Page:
In the ever-changing world of software, Microsoft Office has been remarkably consistent. The core set of desktop tools—Word, Excel, Access, PowerPoint, and Outlook—are still here, years after their initial appearances. Some have been here since the days of DOS (Word and Outlook), while others arrived with MacOS (Excel and PowerPoint) and Windows (Access). Although they’ve had upgrades and new user experiences, they still do the same things they always have done.
Microsoft has been positioning itself as the home of productivity tools, with Office and Office 365 as its platform of choice for modern businesses. But with tools that date back to the 1980s and 1990s, are they the right applications for how we work today?
Experimenting with Microsoft Office
It’s a good question to ask, and one that Microsoft is clearly asking itself, if you look at the ever-growing array of tools around Office 365 and the experimental features it’s trying out in the wider world, such as support for bots and chatops via Microsoft Graph and Teams, respectively. The recent announcement of the shutdown of Microsoft’s experimental GigJam collaboration service shows Microsofr is not afraid to take risks with its tools—even if they don’t work.
In my experimentation, GigJam was an interesting way of looking at and sharing documents. Building on Office’s OOXML file formats and the user-centric elements of the Office Graph, GigJam was a surface where you could pick sections of a document and share them securely with colleagues, for collaborative editing and as an alternative to traditional presentations.
Sadly, GigJam never really lived up to the promise. When used on a PC, its user interface was confusing, especially when working with someone in a different office. Where GigJam did work, oddly, was on very large screens and in shared workspaces. Its visual and touch oriented sharing model was more akin to marking up and passing documents across a table than sharing a screen.
I wasn’t surprised to see GigJam cancelled; this tool should have been on the Surface Hub’s big screen, linked to PCs in the same room, where users could throw a document (or part of a document) onto the big screen where it could be discussed and edited.
Despite its failure as a standalone product, I expect to see elements of GigJam’s sharing and collaboration model make their way into the rest of Office. There’s a lot to like in what Microsoft was exploring with GigJam; it just wasn’t the right way to present those innovations to users.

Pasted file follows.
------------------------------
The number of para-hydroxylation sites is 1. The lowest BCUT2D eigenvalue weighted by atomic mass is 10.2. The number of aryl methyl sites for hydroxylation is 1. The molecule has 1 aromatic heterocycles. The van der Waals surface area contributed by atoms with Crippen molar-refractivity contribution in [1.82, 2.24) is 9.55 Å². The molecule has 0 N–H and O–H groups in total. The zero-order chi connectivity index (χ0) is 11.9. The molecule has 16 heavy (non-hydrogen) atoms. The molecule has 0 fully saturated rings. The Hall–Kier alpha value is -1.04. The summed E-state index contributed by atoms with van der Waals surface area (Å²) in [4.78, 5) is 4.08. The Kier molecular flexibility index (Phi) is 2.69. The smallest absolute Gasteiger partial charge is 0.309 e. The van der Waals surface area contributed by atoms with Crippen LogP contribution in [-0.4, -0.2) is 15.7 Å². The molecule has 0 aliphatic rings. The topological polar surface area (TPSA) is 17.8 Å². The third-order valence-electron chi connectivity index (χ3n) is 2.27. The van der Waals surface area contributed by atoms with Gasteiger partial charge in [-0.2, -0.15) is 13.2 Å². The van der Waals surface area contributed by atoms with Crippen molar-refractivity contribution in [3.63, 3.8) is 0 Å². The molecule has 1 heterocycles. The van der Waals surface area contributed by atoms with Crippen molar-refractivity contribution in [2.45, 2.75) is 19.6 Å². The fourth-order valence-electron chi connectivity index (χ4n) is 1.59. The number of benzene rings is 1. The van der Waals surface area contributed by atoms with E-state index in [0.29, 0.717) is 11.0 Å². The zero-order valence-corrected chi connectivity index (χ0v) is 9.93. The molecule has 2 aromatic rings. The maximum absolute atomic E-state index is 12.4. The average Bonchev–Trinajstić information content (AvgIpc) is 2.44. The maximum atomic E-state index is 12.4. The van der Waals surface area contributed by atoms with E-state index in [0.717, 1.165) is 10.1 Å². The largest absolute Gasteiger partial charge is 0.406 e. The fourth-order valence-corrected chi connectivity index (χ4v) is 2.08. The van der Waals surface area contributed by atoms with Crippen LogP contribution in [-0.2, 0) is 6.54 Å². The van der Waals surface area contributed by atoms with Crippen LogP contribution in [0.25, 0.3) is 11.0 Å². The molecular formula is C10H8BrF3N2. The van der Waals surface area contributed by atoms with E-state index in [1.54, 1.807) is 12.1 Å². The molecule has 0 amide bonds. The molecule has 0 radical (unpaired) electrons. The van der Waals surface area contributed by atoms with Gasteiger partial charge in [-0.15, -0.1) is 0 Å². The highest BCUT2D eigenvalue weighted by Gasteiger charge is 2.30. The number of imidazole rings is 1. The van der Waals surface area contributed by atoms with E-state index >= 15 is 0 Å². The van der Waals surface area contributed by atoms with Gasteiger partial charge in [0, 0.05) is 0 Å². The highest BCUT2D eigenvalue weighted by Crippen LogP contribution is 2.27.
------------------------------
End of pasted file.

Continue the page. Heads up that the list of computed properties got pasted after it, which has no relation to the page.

Trying things out in the Garage
One of the ways Microsoft experiments with new software is the Garage. The Garage is a mix of coding space and hack space, where people can work together on ideas, with an attached incubator that can take ideas and turn them into products. Projects have a limited lifespan, and either graduate by being adopted by product groups or slowly fade away as developers move onto other projects.
The current crop of Garage projects aren’t the typical Microsoft tools. Most take one idea and explore it, like the Mouse without Borders keyboard and mouse switcher or the Snip screenshot tool. Some come from individuals, some from product groups, even some from Microsoft Research.
One project I found useful is Send, a simple tool that turns Outlook email into an instant messaging framework for mobile devices, sending short messages to a group of people. A single message view shows all the replies, so you can treat an email thread as a true conversation. But don’t go looking for Send; although existing installs still work, it’s been withdrawn from the app stores.
Instead of being delivered as a separate app, Microsoft has folded Send’s approach to messaging into the Outlook app on iOS and Android, as part of its conversation view. Here, messages are shown in chronological order, oldest on top, with a single line “Add a message” for a quick response. It’s an interesting alternative to traditional email replies—and one that owes a lot to Send— without completely breaking the familiar Outlook way of working and without losing the option of more detailed replies in either the computer or mobile versions of the Outlook app.
Changing how you work with email
Email is an obvious place to try productivity experiments. We all use email at work, and we all have enormous archives of messages going back years. That’s a huge part of a company’s knowledge base, locked away and hardly used. Tools like Office 365’s Delve (and the related My Analytics) help work with mail that’s sent inside an organization, but what about messages from outside? One useful Garage project is Email Insights, which extends Outlook’s native search tool with one that’s much more natural-language-friendly, able to use predictive tools to find messages quickly and to use fuzzy matching to deal with our imperfect memories.
Then there’s time management. Microsoft Graph gives a useful pointer to when people are likely to be busy, so why not use it to determine the best time to use for a meeting request to ensure everyone is available? That idea led to FindTime, one of the most popular apps in the Office Store. It’s another experiment that’s over; so the plug-in is no longer available (and the back end will be turned off soon). But, like Send, it’s becoming a full-fledged Office feature.
Microsoft’s Garage is only one of the company’s tools for exploring how we can rethink productivity in an always-connected world, where the aim is not having people working all the time but giving them tiny tasks that can be dipped into whenever they have a moment of free time.
It’s amusing to think that was the model that Lotus Notes was built to deliver, and the basis of much of the work Ray Ozzie was doing in his brief tenure at Microsoft. Ozzie’s work and ideas have lived on, and are building the next generation of Office apps.